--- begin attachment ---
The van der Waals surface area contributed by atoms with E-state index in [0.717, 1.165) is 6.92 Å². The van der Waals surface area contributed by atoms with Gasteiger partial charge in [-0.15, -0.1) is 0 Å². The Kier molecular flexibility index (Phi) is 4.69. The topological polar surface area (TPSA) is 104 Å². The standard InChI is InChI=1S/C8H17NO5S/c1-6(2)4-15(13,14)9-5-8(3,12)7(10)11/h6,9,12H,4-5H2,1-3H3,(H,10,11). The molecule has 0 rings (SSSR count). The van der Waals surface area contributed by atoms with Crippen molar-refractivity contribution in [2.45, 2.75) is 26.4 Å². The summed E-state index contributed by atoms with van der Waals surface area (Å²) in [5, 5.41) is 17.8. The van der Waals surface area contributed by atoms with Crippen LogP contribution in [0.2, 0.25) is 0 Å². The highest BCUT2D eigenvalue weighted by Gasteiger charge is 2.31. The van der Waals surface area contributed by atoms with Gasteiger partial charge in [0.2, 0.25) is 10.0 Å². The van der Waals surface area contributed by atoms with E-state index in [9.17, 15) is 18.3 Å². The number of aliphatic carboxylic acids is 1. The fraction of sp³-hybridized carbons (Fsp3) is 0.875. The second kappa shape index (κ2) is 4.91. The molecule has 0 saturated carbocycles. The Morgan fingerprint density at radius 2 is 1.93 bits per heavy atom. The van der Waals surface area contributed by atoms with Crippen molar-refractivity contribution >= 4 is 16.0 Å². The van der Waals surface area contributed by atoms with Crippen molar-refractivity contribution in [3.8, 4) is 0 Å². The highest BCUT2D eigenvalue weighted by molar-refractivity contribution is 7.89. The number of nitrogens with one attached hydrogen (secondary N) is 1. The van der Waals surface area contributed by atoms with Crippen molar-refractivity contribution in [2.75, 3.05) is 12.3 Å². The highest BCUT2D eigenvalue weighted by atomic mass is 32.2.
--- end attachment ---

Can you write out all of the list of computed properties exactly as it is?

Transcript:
The van der Waals surface area contributed by atoms with E-state index in [0.717, 1.165) is 6.92 Å². The van der Waals surface area contributed by atoms with Gasteiger partial charge in [-0.15, -0.1) is 0 Å². The Kier molecular flexibility index (Phi) is 4.69. The topological polar surface area (TPSA) is 104 Å². The standard InChI is InChI=1S/C8H17NO5S/c1-6(2)4-15(13,14)9-5-8(3,12)7(10)11/h6,9,12H,4-5H2,1-3H3,(H,10,11). The molecule has 0 rings (SSSR count). The van der Waals surface area contributed by atoms with Crippen molar-refractivity contribution in [2.45, 2.75) is 26.4 Å². The summed E-state index contributed by atoms with van der Waals surface area (Å²) in [5, 5.41) is 17.8. The van der Waals surface area contributed by atoms with Crippen LogP contribution in [0.2, 0.25) is 0 Å². The highest BCUT2D eigenvalue weighted by Gasteiger charge is 2.31. The van der Waals surface area contributed by atoms with Gasteiger partial charge in [0.2, 0.25) is 10.0 Å². The van der Waals surface area contributed by atoms with E-state index in [9.17, 15) is 18.3 Å². The number of aliphatic carboxylic acids is 1. The fraction of sp³-hybridized carbons (Fsp3) is 0.875. The second kappa shape index (κ2) is 4.91. The molecule has 0 saturated carbocycles. The Morgan fingerprint density at radius 2 is 1.93 bits per heavy atom. The van der Waals surface area contributed by atoms with Crippen molar-refractivity contribution >= 4 is 16.0 Å². The van der Waals surface area contributed by atoms with Crippen molar-refractivity contribution in [3.8, 4) is 0 Å². The highest BCUT2D eigenvalue weighted by molar-refractivity contribution is 7.89. The number of nitrogens with one attached hydrogen (secondary N) is 1. The van der Waals surface area contributed by atoms with Crippen molar-refractivity contribution in [2.75, 3.05) is 12.3 Å². The highest BCUT2D eigenvalue weighted by atomic mass is 32.2.